Use this URL to cite or link to this record in EThOS:
Title: Mass participation user trials
Author: McMillan, Donald Calum
ISNI:       0000 0001 2436 0367
Awarding Body: University of Glasgow
Current Institution: University of Glasgow
Date of Award: 2012
Availability of Full Text:
Access from EThOS:
Access from Institution:
This thesis investigates how researchers can take advantage of the rapid adoption of mobile technology that has brought with it transformations in social and cultural practice; the expectations of what computers are, what they can do, and the role of digital objects in everyday life. In particular this thesis presents and discuses the use of new App Store style software distribution methods to reduce the cost, in terms of researcher time and hardware, of recruiting a large group of participants for a trial ‘in the wild’ while increasing the potential diversity of users is becoming an attractive option for researchers pursuing the ubicomp vision. It examines the procedures for running large scale trials with the deployment of three applications released to a combined user base of over 135,000 in such a way as to keep the qualitative detail necessary to inform design while gain- ing the diversity of users for claims of generalisability. More generally, it discusses the results that can be expected from this ‘mass participation’ approach, and the ethical responsibilities they place upon researchers. The contributions of this thesis for mobile HCI show that in large-scale trials, relatively rich qualitative data can be collected along with substantial quantitative data, and that a hybrid trial methodology combining a large- scale deployment with a local trial can be a powerful tool in addressing shortcomings of trials that are either solely local or solely global. This thesis also contributes guidelines for researchers running large-scale user trials that give consideration to the established research norms and practices, in an attempt to strike a new balance between invasiveness and utility.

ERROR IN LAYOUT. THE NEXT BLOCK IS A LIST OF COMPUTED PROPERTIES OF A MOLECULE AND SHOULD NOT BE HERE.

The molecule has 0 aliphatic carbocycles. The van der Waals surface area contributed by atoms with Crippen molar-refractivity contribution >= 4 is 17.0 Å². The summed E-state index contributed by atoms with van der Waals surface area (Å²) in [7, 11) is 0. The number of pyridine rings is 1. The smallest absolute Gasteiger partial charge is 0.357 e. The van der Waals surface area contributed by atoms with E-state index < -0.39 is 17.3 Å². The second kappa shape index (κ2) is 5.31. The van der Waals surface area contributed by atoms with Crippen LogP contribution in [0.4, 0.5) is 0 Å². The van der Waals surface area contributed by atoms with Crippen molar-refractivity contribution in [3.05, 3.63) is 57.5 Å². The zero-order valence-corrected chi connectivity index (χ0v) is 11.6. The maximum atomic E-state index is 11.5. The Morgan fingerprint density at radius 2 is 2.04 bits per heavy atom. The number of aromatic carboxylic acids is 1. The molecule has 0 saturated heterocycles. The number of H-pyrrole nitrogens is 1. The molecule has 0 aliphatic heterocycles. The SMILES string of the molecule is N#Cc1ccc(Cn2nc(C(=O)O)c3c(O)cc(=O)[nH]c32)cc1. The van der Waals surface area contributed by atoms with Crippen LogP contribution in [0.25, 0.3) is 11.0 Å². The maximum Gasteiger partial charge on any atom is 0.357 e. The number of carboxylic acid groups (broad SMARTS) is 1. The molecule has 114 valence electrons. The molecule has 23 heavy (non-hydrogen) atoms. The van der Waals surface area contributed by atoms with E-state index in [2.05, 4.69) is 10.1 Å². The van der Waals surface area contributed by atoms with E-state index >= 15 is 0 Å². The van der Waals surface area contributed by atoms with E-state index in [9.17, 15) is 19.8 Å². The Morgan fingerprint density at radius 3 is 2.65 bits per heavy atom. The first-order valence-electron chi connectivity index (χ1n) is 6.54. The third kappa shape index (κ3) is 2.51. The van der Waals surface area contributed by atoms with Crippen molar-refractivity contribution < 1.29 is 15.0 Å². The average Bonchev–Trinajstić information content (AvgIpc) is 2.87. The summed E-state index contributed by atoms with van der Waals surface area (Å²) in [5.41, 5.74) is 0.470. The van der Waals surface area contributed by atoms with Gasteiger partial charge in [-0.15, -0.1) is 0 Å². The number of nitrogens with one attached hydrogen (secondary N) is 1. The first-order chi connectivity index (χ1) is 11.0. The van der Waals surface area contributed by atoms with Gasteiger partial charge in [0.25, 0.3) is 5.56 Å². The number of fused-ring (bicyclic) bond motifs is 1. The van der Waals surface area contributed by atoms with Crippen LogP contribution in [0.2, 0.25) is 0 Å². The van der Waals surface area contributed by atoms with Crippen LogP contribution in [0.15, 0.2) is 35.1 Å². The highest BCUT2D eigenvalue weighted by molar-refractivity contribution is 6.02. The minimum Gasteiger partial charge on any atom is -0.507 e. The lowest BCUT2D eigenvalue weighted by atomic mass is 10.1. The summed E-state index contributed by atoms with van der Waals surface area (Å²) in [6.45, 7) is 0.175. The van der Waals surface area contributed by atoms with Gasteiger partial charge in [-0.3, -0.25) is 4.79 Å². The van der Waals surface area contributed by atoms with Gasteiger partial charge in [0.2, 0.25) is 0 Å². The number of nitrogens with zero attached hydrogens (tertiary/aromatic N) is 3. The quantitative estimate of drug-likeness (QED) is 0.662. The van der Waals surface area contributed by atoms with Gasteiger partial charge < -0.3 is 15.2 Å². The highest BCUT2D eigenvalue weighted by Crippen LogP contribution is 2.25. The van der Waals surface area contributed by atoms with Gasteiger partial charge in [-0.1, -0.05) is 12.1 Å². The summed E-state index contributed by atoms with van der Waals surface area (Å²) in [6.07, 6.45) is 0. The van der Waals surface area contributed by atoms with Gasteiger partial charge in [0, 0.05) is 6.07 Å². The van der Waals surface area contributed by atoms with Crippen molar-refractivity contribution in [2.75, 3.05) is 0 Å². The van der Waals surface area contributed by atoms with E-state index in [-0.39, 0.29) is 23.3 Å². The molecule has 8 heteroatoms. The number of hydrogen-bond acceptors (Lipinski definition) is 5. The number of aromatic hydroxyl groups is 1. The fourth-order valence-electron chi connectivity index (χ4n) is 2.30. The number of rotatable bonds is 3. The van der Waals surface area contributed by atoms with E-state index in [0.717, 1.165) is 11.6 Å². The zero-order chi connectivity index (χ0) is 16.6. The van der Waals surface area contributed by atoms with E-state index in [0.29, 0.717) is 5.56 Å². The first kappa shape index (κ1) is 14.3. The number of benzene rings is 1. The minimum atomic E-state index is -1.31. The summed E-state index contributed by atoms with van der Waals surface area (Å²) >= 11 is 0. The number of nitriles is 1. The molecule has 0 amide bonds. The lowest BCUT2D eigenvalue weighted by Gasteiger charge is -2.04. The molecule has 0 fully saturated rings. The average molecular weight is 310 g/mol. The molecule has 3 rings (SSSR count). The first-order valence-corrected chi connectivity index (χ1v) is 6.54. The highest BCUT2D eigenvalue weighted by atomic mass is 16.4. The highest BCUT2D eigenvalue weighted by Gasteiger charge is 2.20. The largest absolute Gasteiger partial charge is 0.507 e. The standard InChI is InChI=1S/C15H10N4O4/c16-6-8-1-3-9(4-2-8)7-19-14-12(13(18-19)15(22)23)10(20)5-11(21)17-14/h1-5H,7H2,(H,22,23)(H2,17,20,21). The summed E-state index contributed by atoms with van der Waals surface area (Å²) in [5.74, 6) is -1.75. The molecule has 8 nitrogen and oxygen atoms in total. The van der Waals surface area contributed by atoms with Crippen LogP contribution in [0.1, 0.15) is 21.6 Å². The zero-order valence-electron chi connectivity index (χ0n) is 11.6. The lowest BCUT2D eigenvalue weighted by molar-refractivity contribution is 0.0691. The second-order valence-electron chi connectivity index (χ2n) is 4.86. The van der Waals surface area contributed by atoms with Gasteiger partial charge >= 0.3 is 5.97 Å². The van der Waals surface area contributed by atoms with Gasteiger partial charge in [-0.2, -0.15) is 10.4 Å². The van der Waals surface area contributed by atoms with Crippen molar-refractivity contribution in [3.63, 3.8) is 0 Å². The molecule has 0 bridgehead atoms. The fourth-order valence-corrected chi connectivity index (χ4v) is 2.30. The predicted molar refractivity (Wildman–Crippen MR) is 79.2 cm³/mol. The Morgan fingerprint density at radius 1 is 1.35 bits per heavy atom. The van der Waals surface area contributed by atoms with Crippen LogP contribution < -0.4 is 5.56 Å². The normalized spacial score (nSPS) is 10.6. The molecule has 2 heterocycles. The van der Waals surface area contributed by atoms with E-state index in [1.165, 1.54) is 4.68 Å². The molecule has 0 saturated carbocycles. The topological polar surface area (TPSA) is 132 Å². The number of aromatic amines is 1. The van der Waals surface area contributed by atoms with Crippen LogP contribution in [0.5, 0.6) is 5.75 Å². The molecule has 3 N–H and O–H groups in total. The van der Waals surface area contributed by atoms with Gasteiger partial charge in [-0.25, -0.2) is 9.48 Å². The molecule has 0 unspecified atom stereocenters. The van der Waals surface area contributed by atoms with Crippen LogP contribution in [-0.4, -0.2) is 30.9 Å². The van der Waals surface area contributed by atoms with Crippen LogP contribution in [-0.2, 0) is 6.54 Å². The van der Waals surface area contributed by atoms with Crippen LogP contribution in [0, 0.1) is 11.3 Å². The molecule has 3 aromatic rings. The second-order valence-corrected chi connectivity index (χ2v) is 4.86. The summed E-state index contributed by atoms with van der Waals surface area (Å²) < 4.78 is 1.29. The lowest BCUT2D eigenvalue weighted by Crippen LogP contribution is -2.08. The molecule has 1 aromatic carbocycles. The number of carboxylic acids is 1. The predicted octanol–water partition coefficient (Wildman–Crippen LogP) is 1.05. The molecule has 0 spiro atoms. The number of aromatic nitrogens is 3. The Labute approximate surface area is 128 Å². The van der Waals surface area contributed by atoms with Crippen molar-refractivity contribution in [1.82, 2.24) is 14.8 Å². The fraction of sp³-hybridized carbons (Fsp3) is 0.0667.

Supervisor: Not available Sponsor: Not available
Qualification Name: Thesis (Ph.D.) Qualification Level: Doctoral
EThOS ID:  DOI: Not available
Keywords: QA75 Electronic computers. Computer science ; BJ Ethics